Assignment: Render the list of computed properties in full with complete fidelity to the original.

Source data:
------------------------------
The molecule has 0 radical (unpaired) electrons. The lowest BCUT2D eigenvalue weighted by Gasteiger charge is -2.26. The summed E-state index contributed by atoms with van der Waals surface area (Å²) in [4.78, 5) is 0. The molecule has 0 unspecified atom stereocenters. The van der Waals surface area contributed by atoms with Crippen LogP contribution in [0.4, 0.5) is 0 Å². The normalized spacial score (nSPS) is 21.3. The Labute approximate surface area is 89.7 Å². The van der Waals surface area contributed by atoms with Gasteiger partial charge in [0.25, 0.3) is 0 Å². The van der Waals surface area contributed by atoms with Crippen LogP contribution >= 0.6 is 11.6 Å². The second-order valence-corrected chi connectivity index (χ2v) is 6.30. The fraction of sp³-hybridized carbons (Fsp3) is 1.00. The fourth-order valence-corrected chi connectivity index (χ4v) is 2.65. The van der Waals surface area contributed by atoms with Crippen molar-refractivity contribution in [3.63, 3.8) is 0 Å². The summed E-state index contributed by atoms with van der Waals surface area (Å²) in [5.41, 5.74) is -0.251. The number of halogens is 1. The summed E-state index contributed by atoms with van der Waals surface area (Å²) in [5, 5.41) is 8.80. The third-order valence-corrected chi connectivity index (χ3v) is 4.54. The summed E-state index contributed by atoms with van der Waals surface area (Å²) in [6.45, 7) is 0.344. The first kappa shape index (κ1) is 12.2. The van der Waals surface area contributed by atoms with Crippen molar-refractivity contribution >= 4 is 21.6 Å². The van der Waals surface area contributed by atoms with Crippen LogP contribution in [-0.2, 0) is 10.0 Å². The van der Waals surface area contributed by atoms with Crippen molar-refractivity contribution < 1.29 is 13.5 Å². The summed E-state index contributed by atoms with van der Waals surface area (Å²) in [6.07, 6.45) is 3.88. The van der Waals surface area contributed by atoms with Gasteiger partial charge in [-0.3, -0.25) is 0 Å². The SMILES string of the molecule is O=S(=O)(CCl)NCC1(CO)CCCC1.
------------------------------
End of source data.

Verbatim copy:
The molecule has 0 radical (unpaired) electrons. The lowest BCUT2D eigenvalue weighted by Gasteiger charge is -2.26. The summed E-state index contributed by atoms with van der Waals surface area (Å²) in [4.78, 5) is 0. The molecule has 0 unspecified atom stereocenters. The van der Waals surface area contributed by atoms with Crippen LogP contribution in [0.4, 0.5) is 0 Å². The normalized spacial score (nSPS) is 21.3. The Labute approximate surface area is 89.7 Å². The van der Waals surface area contributed by atoms with Gasteiger partial charge in [0.25, 0.3) is 0 Å². The van der Waals surface area contributed by atoms with Crippen LogP contribution >= 0.6 is 11.6 Å². The second-order valence-corrected chi connectivity index (χ2v) is 6.30. The fraction of sp³-hybridized carbons (Fsp3) is 1.00. The fourth-order valence-corrected chi connectivity index (χ4v) is 2.65. The van der Waals surface area contributed by atoms with Crippen molar-refractivity contribution in [3.63, 3.8) is 0 Å². The summed E-state index contributed by atoms with van der Waals surface area (Å²) in [5.41, 5.74) is -0.251. The number of halogens is 1. The summed E-state index contributed by atoms with van der Waals surface area (Å²) in [5, 5.41) is 8.80. The third-order valence-corrected chi connectivity index (χ3v) is 4.54. The summed E-state index contributed by atoms with van der Waals surface area (Å²) in [6.45, 7) is 0.344. The first kappa shape index (κ1) is 12.2. The van der Waals surface area contributed by atoms with Crippen molar-refractivity contribution >= 4 is 21.6 Å². The van der Waals surface area contributed by atoms with Crippen LogP contribution in [-0.2, 0) is 10.0 Å². The van der Waals surface area contributed by atoms with Crippen molar-refractivity contribution < 1.29 is 13.5 Å². The summed E-state index contributed by atoms with van der Waals surface area (Å²) in [6.07, 6.45) is 3.88. The van der Waals surface area contributed by atoms with Gasteiger partial charge in [-0.3, -0.25) is 0 Å². The SMILES string of the molecule is O=S(=O)(CCl)NCC1(CO)CCCC1.